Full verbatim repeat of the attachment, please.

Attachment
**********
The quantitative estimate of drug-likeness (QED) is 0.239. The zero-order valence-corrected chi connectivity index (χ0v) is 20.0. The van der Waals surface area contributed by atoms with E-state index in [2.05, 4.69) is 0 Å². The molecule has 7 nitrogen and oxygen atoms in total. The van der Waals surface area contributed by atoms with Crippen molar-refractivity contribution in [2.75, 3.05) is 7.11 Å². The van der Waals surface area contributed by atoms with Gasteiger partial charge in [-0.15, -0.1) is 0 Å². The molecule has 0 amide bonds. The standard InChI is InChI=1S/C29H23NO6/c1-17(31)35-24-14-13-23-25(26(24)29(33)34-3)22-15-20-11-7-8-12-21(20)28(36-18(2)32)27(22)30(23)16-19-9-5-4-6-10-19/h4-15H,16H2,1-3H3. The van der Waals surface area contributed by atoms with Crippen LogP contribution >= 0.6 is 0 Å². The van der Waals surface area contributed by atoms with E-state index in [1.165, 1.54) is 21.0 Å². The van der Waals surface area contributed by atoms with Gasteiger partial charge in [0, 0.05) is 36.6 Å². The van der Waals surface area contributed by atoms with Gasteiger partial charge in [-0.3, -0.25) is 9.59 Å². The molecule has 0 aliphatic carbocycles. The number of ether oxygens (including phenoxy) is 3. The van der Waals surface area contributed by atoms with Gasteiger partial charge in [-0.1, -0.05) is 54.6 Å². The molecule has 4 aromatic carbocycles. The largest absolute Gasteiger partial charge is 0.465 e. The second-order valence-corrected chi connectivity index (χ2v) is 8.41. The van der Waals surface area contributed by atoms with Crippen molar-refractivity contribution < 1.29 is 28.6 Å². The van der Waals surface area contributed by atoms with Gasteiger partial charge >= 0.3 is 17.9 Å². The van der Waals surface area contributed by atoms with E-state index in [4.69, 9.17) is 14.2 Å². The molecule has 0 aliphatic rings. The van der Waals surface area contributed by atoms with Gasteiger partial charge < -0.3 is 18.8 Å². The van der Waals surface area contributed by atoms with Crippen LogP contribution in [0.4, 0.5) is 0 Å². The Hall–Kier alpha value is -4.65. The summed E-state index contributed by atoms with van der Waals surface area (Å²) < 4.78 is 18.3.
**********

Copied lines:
The quantitative estimate of drug-likeness (QED) is 0.239. The zero-order valence-corrected chi connectivity index (χ0v) is 20.0. The van der Waals surface area contributed by atoms with E-state index in [2.05, 4.69) is 0 Å². The molecule has 7 nitrogen and oxygen atoms in total. The van der Waals surface area contributed by atoms with Crippen molar-refractivity contribution in [2.75, 3.05) is 7.11 Å². The van der Waals surface area contributed by atoms with Gasteiger partial charge in [-0.15, -0.1) is 0 Å². The molecule has 0 amide bonds. The standard InChI is InChI=1S/C29H23NO6/c1-17(31)35-24-14-13-23-25(26(24)29(33)34-3)22-15-20-11-7-8-12-21(20)28(36-18(2)32)27(22)30(23)16-19-9-5-4-6-10-19/h4-15H,16H2,1-3H3. The van der Waals surface area contributed by atoms with Crippen LogP contribution >= 0.6 is 0 Å². The van der Waals surface area contributed by atoms with E-state index in [1.165, 1.54) is 21.0 Å². The van der Waals surface area contributed by atoms with Gasteiger partial charge in [0, 0.05) is 36.6 Å². The van der Waals surface area contributed by atoms with Gasteiger partial charge in [-0.3, -0.25) is 9.59 Å². The molecule has 0 aliphatic carbocycles. The number of ether oxygens (including phenoxy) is 3. The van der Waals surface area contributed by atoms with Gasteiger partial charge in [-0.1, -0.05) is 54.6 Å². The molecule has 4 aromatic carbocycles. The largest absolute Gasteiger partial charge is 0.465 e. The second-order valence-corrected chi connectivity index (χ2v) is 8.41. The van der Waals surface area contributed by atoms with Crippen molar-refractivity contribution < 1.29 is 28.6 Å². The van der Waals surface area contributed by atoms with Gasteiger partial charge >= 0.3 is 17.9 Å². The van der Waals surface area contributed by atoms with E-state index in [4.69, 9.17) is 14.2 Å². The molecule has 0 aliphatic rings. The van der Waals surface area contributed by atoms with Gasteiger partial charge < -0.3 is 18.8 Å². The van der Waals surface area contributed by atoms with Crippen LogP contribution in [0.4, 0.5) is 0 Å². The Hall–Kier alpha value is -4.65. The summed E-state index contributed by atoms with van der Waals surface area (Å²) < 4.78 is 18.3.